Ombudsman attacks EEAS over unpaid internships

Written by Martin Banks on 13 March 2017 in News
News

The European external action service (EEAS) says it is taking measures to address fierce criticism of its treatment of interns.

The EEAS has been criticised for offering unpaid internships | Photo credit: Fotolia


In a ruling, European ombudsman Emily O'Reilly was critical of the EEAS and also said the EU should start paying all its trainees at delegations abroad.

The Irish-born official judged that the practice of unpaid internships by the EEAS "unfairly favoured a privileged few."

Her comments come after she investigated a complaint by an Austrian EEAS trainee who had filed a complaint about the organisation's unpaid internships.

In the ombudsman's view, "unpaid traineeships may lead to a discriminatory situation since persons from less privileged backgrounds are likely to lack the financial means to undertake a traineeship."

The Strasbourg-based official said, "They will thus miss out on this valuable opportunity to enhance their qualifications and skills. Moreover, the practice of having unpaid trainees may be counterproductive in identifying the best suited candidates."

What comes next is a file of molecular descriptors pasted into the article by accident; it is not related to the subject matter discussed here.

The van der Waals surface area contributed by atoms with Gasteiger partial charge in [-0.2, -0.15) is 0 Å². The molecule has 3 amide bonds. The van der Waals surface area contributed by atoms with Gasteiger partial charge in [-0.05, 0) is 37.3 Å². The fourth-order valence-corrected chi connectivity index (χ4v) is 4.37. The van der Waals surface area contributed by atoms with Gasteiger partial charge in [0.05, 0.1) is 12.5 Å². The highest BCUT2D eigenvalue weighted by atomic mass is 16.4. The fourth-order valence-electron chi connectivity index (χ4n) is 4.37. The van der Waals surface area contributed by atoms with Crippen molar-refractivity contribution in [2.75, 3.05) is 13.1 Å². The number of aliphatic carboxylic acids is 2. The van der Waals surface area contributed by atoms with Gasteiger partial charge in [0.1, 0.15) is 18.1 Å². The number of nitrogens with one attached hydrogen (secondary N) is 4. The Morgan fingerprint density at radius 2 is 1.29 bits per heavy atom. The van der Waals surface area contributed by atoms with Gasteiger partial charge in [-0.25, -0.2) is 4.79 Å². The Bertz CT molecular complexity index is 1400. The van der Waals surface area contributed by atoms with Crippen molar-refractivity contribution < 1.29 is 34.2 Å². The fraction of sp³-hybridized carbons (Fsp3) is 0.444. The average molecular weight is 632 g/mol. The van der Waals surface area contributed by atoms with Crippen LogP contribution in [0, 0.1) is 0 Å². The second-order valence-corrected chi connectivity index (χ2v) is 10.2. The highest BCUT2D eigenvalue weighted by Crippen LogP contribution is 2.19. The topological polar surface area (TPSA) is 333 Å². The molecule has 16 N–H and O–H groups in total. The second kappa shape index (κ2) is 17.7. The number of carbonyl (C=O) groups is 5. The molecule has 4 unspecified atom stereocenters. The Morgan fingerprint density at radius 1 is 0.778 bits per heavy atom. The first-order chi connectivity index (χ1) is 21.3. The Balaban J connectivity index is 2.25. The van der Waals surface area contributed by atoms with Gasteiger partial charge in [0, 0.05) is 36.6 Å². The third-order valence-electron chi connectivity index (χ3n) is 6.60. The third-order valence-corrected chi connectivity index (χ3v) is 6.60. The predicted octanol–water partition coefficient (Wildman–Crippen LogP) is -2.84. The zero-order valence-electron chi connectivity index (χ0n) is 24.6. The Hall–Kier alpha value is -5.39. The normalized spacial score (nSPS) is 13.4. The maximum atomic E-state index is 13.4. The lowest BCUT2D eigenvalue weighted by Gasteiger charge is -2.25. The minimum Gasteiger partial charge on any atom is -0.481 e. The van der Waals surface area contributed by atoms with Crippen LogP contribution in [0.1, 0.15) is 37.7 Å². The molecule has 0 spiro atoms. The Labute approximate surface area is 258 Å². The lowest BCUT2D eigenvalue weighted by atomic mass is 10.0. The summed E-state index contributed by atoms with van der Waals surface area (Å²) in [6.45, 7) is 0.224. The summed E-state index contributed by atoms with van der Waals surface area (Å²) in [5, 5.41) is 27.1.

The ombudsman said the EEAS employed some 800 unpaid trainees at its delegations worldwide.

The EEAS reportedly had a staff of 4189 at the end of 2015, with 2261 in its various delegations in 139 countries.

On Monday, however, an EU spokesperson countered the criticism, telling this website action had been taken by the EEAS to tackle the issue.

The spokesperson said, "As noted by the ombudsman's assessment, the EEAS has taken steps to address several of the issues raised in the investigation, in particular concerning information on traineeships for candidates. 

"Therefore, the EEAS is already offering more transparency about the traineeship opportunities and about the procedure for applying for traineeships through its website and it has issued guidelines for traineeships in delegations providing more clarity on traineeship conditions."

Regarding the financial aspect that was raised by the ombudsman, the spokesman said the EEAS "will now assess and review the scheme for unpaid traineeships in delegations, including its budgetary dimension. 

"The EEAS also offers opportunities for remunerated traineeships on a regular basis, both in its headquarters and in delegations through the Blue Book scheme and through the programme for young experts in delegations."

The ombudsman's recommendations are non-binding, but EU institutions usually follow them. The EEAS has until 31 May to submit a formal answer.

Elsewhere, the European Parliament has banned unpaid internships in its secretariat, but MEPs are still free to propose such internships in their offices. The European Commission offers 200 unpaid internships at any one time.

 

About the author

Martin Banks is a senior reporter for the Parliament Magazine

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